The Ties That Bind, p.1Walter M. Miller
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THE TIES THAT BIND
By Walter Miller, Jr.
Illustrated by Kelly Freas
[Transcriber Note: This etext was produced from IF Worlds of ScienceFiction May 1954. Extensive research did not uncover any evidence thatthe U.S. copyright on this publication was renewed.]
[Sidenote: _The Earth was green and quiet. Nature had survived Man, andMan had survived himself. Then, one day, the great silvery ships brokethe tranquillity of the skies, bringing Man's twenty-thousand-year-lostinheritance back to Earth...._]
"_Why does your brand sae drop wi' blude, Edward, Edward? Why does your brand sae drop wi' blude, And why sae sad gang ye, O?" "O I hae kill'd my hawk sae gude, Mither, mither; O I hae kill'd my hawk sae gude, And I had nae mair but he, O._"
The Horde of sleek ships arose in the west at twilight--gleaming sliversthat reflected the dying sun as they lanced across the darkling heavens.A majestic fleet of squadrons in double-vees, groups in staggeredechelon, they crossed the sky like gleaming geese, and the children ofEarth came out of their whispering gardens to gape at the splendor thatmarched above them.
There was fear, for no vessel out of space had crossed the skies ofEarth for countless generations, and the children of the planet hadforgotten. The only memories that lingered were in the memnoscripts, andin the unconscious _kulturverlaengerung_, of the people. Because of thelatter half-memory, the people knew, without knowing why, that theslivers of light in the sky were ships, but there was not even a word inthe language to name them.
The myriad voices of the planet, they cried, or whispered, or chatteredin awed voices under the elms....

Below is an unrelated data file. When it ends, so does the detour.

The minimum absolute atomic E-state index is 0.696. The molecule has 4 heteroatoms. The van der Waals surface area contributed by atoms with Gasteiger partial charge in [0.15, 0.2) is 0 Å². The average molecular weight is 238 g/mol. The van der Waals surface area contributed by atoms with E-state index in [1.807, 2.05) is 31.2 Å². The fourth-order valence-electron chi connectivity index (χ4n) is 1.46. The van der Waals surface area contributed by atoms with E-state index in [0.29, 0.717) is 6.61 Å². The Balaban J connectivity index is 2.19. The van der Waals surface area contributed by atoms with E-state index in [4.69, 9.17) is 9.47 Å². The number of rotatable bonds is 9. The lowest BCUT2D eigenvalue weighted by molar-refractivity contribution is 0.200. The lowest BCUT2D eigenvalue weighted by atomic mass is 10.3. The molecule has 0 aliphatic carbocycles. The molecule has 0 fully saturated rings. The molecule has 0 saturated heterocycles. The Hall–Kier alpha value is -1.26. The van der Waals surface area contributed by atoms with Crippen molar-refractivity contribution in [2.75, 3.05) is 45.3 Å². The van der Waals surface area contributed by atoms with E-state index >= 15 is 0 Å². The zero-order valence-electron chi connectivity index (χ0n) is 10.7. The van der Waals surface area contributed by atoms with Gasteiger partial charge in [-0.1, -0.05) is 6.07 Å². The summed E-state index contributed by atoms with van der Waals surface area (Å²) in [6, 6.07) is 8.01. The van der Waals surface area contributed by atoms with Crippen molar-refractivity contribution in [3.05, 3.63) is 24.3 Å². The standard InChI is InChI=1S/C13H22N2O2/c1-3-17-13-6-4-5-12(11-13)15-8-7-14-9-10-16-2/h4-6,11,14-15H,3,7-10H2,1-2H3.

The piping whine of a senile hag: "The ancient gods! The day of thejudging! Repent, repent...."
The panting gasp of a frightened fat man: "The alien! We're lost, we'relost! We've got to run for the hills!"
The voice of the child: "See the pretty birdlights? See? See?"
And a voice of wisdom in the councils of the clans: "The sons ofmen--they've come home from the Star Exodus. Our brothers."
The slivers of light, wave upon wave, crept into the eclipse shadow asthe twilight deepened and the stars stung through the blackening shellof sky. When the moon rose, the people watched again as the silhouetteof a black double-vee of darts slipped across the lunar disk.
Beneath the ground, in response to the return of the ships, ancientmechanisms whirred to life, and the tech guilds hurried to tend them. OnEarth, there was a suspenseful night, pregnant with the dissimilar twinsof hope and fear, laden with awe, hushed with the expectancy of twentythousand years. The stargoers--they had come home.
* * * * *
"_Kulturverlaengerung!_" grunted the tense young man in the toga of anAnalyst. He stood at one end of the desk, slightly flushed, staring downat the haughty wing leader who watched him icily from a seat at theother end. He said it again, too distinctly, as if the word were a clubto hurl at the wingsman. "_Kulturverlaengerung_, that's why!"
"I heard you the first time, Meikl," the officer snapped. "Watch yourtongue and your tone!"
A brief hush in the cabin as hostility flowed between them. There wasonly the hiss of air from the ventilators, and the low whine of theflagship's drive units somewhere below.
The erect and elderly gentleman who sat behind the desk cleared histhroat politely. "Have you any further clarifications to make, Meikl?"he asked.
"It should be clear enough to all of you," the analyst retorted hotly.He jerked his head toward the misty crescent of Earth on the viewingscreen that supplied most of the light in the small cabin. "You can seewhat they are, what they've become. And you _know_ what _we_ are."
The two wingsmen bristled slightly at the edge of contempt in theanalyst's voice. The elderly gentlemen behind the desk remainedimpassive, expressionless.